Two Gage County officers were literally in the line of fire at a county board meeting this week. They were guinea pigs in a demonstration on the use of a taser.
County Corrections Officer Aaron Smith took a jolt from two electrodes attached to wires, fired from a taser gun cartridge. The probes that are fired from a taser gun can hit a target up to 25 feet away.
Sheriff’s investigator John Chavez explained to county supervisors policies and procedures for when officers employ a tazer, which isn’t often.
“We obviously try to talk to the individual and ask them to do things,” Chavez says. “If they’re not compliant, we go to them and go hands on, depending on the scenarios we have. If that’s not possible the tazer is available then.”
Sheriff’s Deputy Spencer Behrends was the victim during demonstration of what’s call a “drive stun” or direct contact with the taser.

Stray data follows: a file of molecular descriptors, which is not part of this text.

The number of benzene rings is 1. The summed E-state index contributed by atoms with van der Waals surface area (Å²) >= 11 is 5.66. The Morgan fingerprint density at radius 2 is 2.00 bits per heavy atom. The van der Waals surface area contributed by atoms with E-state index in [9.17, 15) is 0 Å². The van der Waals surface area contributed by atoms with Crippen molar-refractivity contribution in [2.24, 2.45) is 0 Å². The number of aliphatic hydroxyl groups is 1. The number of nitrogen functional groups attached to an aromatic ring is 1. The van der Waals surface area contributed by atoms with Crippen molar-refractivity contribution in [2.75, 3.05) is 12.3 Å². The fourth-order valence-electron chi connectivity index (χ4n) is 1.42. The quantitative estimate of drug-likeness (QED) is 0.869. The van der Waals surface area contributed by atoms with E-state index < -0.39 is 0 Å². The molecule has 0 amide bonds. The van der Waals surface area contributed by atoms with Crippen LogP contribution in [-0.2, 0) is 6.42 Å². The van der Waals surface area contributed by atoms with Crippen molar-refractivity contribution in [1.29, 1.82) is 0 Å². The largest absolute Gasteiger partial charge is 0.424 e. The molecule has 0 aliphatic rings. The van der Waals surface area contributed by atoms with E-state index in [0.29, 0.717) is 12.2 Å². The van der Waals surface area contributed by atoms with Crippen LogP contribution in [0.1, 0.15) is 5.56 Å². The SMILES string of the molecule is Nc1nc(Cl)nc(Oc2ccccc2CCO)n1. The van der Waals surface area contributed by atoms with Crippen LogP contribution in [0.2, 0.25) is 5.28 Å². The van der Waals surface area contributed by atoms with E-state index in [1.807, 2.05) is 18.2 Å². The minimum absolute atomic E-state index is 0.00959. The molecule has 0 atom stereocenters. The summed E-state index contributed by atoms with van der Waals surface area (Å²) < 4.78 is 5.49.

Chavez says officers in the department have used the taser about ten times, over several years. He notes, sometimes an offender only needs to see the device get pulled from its holster and they’ll back off.
“Once this is turned on, it gives this red dot,” he says. “That’s a big deterrent in itself. They know that it’s working and something is about to happen.”
Certified law officers can use the taser, but Chavez says there’s also a civilian taser that requires a background check before being able to use it. He says the use of the taser has dramatically dropped the number of officer and civilian injuries and deaths.
By Doug Kennedy, KWBE, Beatrice